Civil service time "being wasted" producing unread web content, says GDS
New Government Digital Service research reveals that 73% of online content is looked at by fewer than 10 people a month
Three-quarters of GOV.UK content is looked at by less than 10 people a month, according to figures from the Government Digital Service.
There are more than 300,000 items of content across GOV.UK and more than 250,000 downloadable files, and GDS said that civil servants across central government were adding 2,500 items of content a week and 2,600 new files.
But Trisha Doyle, head of content design at GDS, said that 73% of that content is looked at by fewer than 10 people a month.
“That’s a problem because civil servants’ time is being wasted producing content hardly anyone is looking at and users’ time is being wasted sifting through hundreds of pages on the same topic,” she said in a blogpost.
Moreover, as the content teams across government are asked to produce and publish new content they are struggling to maintain existing content, meaning it becomes out of date or inaccurate.
The volume of content, along with the low quality of the things that are on GOV.UK makes life difficult for users, Doyle said, adding that when users can’t find what they need to know “they make mistakes and hit the phones”.
She said that the only way to fix search and browse functions on government websites was first to reduce “our enormous stock of content”, and then improve the quality of the rest. Better governance structures would also, she said, stop the same thing happening again in the future.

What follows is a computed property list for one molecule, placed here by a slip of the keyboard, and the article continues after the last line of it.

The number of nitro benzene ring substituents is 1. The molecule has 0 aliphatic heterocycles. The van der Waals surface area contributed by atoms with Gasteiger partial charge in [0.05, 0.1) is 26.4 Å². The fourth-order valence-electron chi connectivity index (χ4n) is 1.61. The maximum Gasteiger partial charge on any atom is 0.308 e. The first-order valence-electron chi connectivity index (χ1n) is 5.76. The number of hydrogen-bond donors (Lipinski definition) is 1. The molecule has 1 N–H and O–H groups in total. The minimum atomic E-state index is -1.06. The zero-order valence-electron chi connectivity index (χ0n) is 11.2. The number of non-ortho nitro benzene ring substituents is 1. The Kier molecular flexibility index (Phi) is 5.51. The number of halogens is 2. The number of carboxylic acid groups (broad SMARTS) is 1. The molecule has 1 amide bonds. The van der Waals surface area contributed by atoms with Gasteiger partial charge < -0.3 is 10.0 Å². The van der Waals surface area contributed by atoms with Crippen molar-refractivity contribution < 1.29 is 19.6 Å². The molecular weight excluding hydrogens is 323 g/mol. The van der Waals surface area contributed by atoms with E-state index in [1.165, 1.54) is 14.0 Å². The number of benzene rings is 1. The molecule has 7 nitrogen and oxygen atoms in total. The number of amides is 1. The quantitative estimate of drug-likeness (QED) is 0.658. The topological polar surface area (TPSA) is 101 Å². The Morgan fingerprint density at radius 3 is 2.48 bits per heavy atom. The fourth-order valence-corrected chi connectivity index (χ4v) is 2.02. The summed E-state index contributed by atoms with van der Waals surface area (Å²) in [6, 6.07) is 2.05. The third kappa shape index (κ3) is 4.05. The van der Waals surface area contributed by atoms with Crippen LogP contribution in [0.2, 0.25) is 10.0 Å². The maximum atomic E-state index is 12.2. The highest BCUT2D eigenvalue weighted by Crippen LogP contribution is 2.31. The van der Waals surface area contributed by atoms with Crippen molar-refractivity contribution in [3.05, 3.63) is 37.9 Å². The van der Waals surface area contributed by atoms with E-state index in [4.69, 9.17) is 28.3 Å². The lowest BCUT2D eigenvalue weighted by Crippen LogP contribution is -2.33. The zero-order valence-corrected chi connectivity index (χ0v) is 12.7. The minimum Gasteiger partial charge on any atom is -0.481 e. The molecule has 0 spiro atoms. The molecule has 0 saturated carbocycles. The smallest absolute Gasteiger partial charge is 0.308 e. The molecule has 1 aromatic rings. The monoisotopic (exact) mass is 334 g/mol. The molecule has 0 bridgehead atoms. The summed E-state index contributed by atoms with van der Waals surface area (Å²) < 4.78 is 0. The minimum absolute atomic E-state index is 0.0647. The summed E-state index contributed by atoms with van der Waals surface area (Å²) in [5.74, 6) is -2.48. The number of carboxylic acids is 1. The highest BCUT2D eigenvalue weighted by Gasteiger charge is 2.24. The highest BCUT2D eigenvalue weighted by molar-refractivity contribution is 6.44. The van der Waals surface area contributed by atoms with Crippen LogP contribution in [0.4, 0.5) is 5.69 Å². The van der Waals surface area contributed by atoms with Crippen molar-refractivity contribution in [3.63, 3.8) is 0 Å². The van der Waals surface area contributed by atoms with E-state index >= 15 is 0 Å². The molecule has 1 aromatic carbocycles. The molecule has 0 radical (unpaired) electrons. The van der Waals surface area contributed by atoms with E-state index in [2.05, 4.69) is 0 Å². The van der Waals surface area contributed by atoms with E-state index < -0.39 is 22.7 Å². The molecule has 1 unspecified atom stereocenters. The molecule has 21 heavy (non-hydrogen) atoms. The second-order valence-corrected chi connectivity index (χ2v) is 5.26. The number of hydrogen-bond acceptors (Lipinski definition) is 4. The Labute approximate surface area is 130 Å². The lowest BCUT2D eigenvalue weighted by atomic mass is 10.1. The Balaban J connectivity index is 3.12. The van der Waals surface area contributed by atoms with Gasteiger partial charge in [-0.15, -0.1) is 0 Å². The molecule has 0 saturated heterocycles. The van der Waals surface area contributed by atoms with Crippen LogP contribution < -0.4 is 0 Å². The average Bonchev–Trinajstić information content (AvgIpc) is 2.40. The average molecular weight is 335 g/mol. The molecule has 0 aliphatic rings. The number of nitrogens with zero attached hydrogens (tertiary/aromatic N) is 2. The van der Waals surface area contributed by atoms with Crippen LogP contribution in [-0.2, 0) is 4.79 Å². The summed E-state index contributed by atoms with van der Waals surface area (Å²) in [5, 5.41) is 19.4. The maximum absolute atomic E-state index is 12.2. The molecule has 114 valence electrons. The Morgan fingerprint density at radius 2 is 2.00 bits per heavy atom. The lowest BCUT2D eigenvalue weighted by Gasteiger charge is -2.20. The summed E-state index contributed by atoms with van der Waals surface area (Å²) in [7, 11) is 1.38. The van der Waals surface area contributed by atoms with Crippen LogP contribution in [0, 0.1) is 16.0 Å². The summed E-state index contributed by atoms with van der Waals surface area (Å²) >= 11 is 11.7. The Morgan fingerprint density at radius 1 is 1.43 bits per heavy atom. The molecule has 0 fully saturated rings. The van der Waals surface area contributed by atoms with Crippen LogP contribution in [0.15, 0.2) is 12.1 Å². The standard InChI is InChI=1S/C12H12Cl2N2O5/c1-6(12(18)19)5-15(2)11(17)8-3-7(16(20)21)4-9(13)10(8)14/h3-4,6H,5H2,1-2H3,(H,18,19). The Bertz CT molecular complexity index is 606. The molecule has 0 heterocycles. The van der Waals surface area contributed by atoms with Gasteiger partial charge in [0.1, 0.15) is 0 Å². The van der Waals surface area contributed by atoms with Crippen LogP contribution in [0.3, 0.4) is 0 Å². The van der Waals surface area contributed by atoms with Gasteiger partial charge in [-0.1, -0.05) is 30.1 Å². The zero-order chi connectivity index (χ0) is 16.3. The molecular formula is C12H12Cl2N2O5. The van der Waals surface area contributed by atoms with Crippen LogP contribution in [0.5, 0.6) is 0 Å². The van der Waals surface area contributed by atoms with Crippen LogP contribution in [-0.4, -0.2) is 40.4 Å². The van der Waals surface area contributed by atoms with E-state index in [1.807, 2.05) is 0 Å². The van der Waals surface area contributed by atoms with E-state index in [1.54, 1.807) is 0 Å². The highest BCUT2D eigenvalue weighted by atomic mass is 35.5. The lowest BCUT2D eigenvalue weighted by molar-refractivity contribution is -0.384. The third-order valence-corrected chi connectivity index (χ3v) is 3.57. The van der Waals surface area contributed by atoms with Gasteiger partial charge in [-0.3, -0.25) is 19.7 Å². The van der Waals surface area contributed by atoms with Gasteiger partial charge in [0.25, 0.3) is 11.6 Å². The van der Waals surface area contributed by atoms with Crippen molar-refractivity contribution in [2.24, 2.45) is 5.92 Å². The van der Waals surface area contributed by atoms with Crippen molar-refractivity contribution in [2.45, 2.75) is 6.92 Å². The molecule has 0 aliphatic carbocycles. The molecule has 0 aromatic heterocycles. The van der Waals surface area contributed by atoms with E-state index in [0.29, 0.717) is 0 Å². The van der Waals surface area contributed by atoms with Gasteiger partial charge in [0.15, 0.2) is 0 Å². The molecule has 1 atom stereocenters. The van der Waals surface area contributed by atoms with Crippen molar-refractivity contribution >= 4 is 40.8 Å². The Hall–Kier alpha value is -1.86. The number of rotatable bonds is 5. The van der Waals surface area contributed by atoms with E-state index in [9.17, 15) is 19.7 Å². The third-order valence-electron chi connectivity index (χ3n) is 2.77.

“We have to find a way to stop doing this every few years – the cost to government is huge, and even bigger to citizens,” she said.
In an effort to make it easier for users to search and find the content they need – and so cut down on the number of phone calls staff are dealing with – the GDS content team carried out research on GOV.UK content.
Doyle said that these findings fall into seven themes, including that the approach to content – which involves one central government team overseeing content across government – remains “a really good thing” and is valued by the community.
However, she said that the division between content aimed at citizens – managed by the central content team across 3,000 pages – and the rest of the content – managed by other teams and accounting for more than 300,000 pages – is arbitrary.
“For example, users could start on a ‘mainstream’ (citizen-facing) guide, but to complete their task they end up in a 70 page PDF written in departmental specific language and jargon,” Doyle said.
“The split was appropriate for the transition of government’s websites to a single domain, but it’s not helping our users who need to complete a task.”
Other findings from the research are that content designers are not empowered to challenge decisions in their departments and that the environment they work in “varies wildly” across government.
In addition, it was found that, although content is now co-located on GOV.UK it is not coherent, while there is too much separation between guidance content and service design.
“To really start building coherent services that meet user need, the silos between transactions and content have to be bridged,” Doyle said.
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